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Methane at the sediment-water transition in Black Sea sediments

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Riedinger,  N.
Department of Biogeochemistry, Max Planck Institute for Marine Microbiology, Max Planck Society;

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Brunner,  B.
Department of Biogeochemistry, Max Planck Institute for Marine Microbiology, Max Planck Society;

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Vossmeyer,  A.
Department of Biogeochemistry, Max Planck Institute for Marine Microbiology, Max Planck Society;

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Ferdelman,  T. G.
Department of Biogeochemistry, Max Planck Institute for Marine Microbiology, Max Planck Society;

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Jorgensen,  B. B.
Department of Biogeochemistry, Max Planck Institute for Marine Microbiology, Max Planck Society;

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Citation

Riedinger, N., Brunner, B., Lin, Y. S., Vossmeyer, A., Ferdelman, T. G., & Jorgensen, B. B. (2010). Methane at the sediment-water transition in Black Sea sediments. Chemical Geology, 274(1-2), 29-37.


Cite as: http://hdl.handle.net/21.11116/0000-0001-CB12-6
Abstract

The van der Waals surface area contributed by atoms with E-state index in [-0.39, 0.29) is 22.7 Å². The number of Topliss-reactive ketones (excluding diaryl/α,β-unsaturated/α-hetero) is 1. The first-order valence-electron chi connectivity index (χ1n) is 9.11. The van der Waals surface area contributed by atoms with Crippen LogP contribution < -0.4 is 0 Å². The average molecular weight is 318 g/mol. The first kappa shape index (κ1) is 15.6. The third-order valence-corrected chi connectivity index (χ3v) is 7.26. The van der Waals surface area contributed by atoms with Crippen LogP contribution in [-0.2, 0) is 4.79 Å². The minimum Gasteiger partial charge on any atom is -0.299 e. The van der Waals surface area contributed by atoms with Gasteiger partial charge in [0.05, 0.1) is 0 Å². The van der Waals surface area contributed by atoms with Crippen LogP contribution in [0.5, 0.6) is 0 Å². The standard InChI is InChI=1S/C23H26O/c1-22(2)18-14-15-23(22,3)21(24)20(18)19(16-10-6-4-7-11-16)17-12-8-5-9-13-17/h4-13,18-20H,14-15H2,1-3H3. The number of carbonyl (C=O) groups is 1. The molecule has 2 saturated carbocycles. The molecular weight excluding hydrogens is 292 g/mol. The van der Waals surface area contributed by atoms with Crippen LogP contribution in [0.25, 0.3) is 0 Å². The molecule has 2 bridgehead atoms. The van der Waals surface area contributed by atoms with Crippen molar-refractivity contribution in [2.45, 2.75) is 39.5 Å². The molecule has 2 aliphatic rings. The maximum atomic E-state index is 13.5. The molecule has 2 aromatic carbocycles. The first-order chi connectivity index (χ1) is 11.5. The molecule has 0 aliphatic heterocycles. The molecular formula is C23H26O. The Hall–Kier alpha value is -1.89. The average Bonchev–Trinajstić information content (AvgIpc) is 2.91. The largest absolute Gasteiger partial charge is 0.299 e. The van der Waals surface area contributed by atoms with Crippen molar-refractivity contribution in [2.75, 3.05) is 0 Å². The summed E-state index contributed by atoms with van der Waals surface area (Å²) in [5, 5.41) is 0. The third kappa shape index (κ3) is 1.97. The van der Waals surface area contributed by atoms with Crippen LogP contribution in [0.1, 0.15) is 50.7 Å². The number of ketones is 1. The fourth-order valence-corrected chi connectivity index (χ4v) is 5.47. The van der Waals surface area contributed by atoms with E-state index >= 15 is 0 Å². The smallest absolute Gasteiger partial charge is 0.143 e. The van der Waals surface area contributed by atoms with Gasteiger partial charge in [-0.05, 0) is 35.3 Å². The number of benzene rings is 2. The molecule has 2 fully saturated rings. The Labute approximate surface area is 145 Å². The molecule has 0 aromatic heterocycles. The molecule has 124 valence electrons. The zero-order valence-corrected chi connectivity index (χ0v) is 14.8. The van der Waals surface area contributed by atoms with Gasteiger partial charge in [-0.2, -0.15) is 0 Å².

We present high resolution profiles for the methane concentration and the carbon isotope composition of methane from surface sediments and from the sediment–water transition in the Black Sea. At shallow water sites methane migrates from the sediment into the water column, and the magnitude of this upward migrating flux depends on the depth of the sulfate–methane transition (SMT) in the sediment. The isotope data reveal that the sediments at shallow water sites are a source for methane depleted in 13C relative to the isotope composition of methane in the water column. At deep water sites the methane concentration first decreases with depth in the sediment to reach lowest values at the Unit I to Unit II transition. Below this transition the concentration increases again. Numerical modeling of methane concentration and isotope data shows that high methane oxidation rates occur in the surface sediment layer, indicating that the removal of methane in the surface sediments is not related to the anaerobic oxidation of methane coupled to sulfate reduction that occurs a few meters deep in the sediment, at the SMT. Instead, near-surface methane consumption in the euxinic Black Sea sediments appears to be related to lithological stratification. Furthermore, a map of the diffusive methane fluxes in the Black Sea surface sediments indicates that approximately half of the Black Sea seafloor acts as a sink for methane and thus limits the flux of methane to the atmosphere.